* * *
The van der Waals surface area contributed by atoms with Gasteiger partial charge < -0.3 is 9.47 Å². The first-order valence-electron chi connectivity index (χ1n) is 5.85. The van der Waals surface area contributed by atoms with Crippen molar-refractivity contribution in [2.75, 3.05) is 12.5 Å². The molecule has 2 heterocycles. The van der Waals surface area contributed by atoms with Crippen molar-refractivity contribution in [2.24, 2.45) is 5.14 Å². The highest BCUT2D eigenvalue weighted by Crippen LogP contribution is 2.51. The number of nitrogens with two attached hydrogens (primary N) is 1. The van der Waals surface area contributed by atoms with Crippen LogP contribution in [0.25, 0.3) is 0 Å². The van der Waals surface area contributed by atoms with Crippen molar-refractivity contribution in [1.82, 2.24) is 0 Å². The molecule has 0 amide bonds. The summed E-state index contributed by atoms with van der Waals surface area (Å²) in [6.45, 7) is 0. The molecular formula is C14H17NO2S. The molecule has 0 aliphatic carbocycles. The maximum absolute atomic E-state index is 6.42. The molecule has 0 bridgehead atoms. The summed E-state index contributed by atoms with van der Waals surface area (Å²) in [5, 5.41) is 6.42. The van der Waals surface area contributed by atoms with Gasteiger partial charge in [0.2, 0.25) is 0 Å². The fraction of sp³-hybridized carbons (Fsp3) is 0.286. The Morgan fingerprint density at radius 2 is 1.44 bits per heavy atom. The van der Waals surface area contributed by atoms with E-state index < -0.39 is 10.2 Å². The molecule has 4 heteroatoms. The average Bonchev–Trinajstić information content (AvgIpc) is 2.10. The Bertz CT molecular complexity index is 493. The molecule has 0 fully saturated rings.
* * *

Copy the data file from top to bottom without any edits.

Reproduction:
The van der Waals surface area contributed by atoms with Gasteiger partial charge < -0.3 is 9.47 Å². The first-order valence-electron chi connectivity index (χ1n) is 5.85. The van der Waals surface area contributed by atoms with Crippen molar-refractivity contribution in [2.75, 3.05) is 12.5 Å². The molecule has 2 heterocycles. The van der Waals surface area contributed by atoms with Crippen molar-refractivity contribution in [2.24, 2.45) is 5.14 Å². The highest BCUT2D eigenvalue weighted by Crippen LogP contribution is 2.51. The number of nitrogens with two attached hydrogens (primary N) is 1. The van der Waals surface area contributed by atoms with Crippen LogP contribution in [0.25, 0.3) is 0 Å². The van der Waals surface area contributed by atoms with Crippen molar-refractivity contribution in [1.82, 2.24) is 0 Å². The molecule has 0 amide bonds. The summed E-state index contributed by atoms with van der Waals surface area (Å²) in [6.45, 7) is 0. The molecular formula is C14H17NO2S. The molecule has 0 aliphatic carbocycles. The maximum absolute atomic E-state index is 6.42. The molecule has 0 bridgehead atoms. The summed E-state index contributed by atoms with van der Waals surface area (Å²) in [5, 5.41) is 6.42. The van der Waals surface area contributed by atoms with Gasteiger partial charge in [0.2, 0.25) is 0 Å². The fraction of sp³-hybridized carbons (Fsp3) is 0.286. The Morgan fingerprint density at radius 2 is 1.44 bits per heavy atom. The van der Waals surface area contributed by atoms with E-state index < -0.39 is 10.2 Å². The molecule has 4 heteroatoms. The average Bonchev–Trinajstić information content (AvgIpc) is 2.10. The Bertz CT molecular complexity index is 493. The molecule has 0 fully saturated rings.